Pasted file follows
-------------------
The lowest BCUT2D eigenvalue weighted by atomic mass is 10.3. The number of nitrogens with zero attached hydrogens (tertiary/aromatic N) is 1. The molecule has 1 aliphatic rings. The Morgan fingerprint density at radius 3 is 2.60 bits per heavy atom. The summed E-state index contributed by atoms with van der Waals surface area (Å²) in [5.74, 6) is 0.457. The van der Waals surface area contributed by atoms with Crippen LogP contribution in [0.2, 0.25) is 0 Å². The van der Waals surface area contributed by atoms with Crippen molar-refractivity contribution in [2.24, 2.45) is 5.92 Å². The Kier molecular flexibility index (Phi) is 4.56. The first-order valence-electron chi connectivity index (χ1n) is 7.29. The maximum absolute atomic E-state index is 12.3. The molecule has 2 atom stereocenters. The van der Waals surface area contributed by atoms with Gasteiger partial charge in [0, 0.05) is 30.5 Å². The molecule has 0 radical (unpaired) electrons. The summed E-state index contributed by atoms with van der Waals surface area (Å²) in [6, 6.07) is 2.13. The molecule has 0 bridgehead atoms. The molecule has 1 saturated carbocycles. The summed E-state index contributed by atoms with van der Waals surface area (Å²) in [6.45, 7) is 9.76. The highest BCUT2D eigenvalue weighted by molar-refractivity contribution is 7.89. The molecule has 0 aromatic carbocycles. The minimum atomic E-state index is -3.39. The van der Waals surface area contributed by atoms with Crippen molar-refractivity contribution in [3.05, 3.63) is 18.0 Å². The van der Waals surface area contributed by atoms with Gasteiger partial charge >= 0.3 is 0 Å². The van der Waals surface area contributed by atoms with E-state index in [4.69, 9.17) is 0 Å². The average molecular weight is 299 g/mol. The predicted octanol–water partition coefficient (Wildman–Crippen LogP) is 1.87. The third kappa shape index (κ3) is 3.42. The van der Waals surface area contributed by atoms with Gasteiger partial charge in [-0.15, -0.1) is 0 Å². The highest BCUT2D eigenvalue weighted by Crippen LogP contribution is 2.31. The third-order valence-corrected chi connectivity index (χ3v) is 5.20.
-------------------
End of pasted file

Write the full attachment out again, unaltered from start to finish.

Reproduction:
The lowest BCUT2D eigenvalue weighted by atomic mass is 10.3. The number of nitrogens with zero attached hydrogens (tertiary/aromatic N) is 1. The molecule has 1 aliphatic rings. The Morgan fingerprint density at radius 3 is 2.60 bits per heavy atom. The summed E-state index contributed by atoms with van der Waals surface area (Å²) in [5.74, 6) is 0.457. The van der Waals surface area contributed by atoms with Crippen LogP contribution in [0.2, 0.25) is 0 Å². The van der Waals surface area contributed by atoms with Crippen molar-refractivity contribution in [2.24, 2.45) is 5.92 Å². The Kier molecular flexibility index (Phi) is 4.56. The first-order valence-electron chi connectivity index (χ1n) is 7.29. The maximum absolute atomic E-state index is 12.3. The molecule has 2 atom stereocenters. The van der Waals surface area contributed by atoms with Gasteiger partial charge in [0, 0.05) is 30.5 Å². The molecule has 0 radical (unpaired) electrons. The summed E-state index contributed by atoms with van der Waals surface area (Å²) in [6, 6.07) is 2.13. The molecule has 0 bridgehead atoms. The molecule has 1 saturated carbocycles. The summed E-state index contributed by atoms with van der Waals surface area (Å²) in [6.45, 7) is 9.76. The highest BCUT2D eigenvalue weighted by molar-refractivity contribution is 7.89. The molecule has 0 aromatic carbocycles. The minimum atomic E-state index is -3.39. The van der Waals surface area contributed by atoms with Crippen molar-refractivity contribution in [3.05, 3.63) is 18.0 Å². The van der Waals surface area contributed by atoms with Gasteiger partial charge >= 0.3 is 0 Å². The van der Waals surface area contributed by atoms with E-state index in [4.69, 9.17) is 0 Å². The average molecular weight is 299 g/mol. The predicted octanol–water partition coefficient (Wildman–Crippen LogP) is 1.87. The third kappa shape index (κ3) is 3.42. The van der Waals surface area contributed by atoms with Gasteiger partial charge in [-0.15, -0.1) is 0 Å². The highest BCUT2D eigenvalue weighted by Crippen LogP contribution is 2.31. The third-order valence-corrected chi connectivity index (χ3v) is 5.20.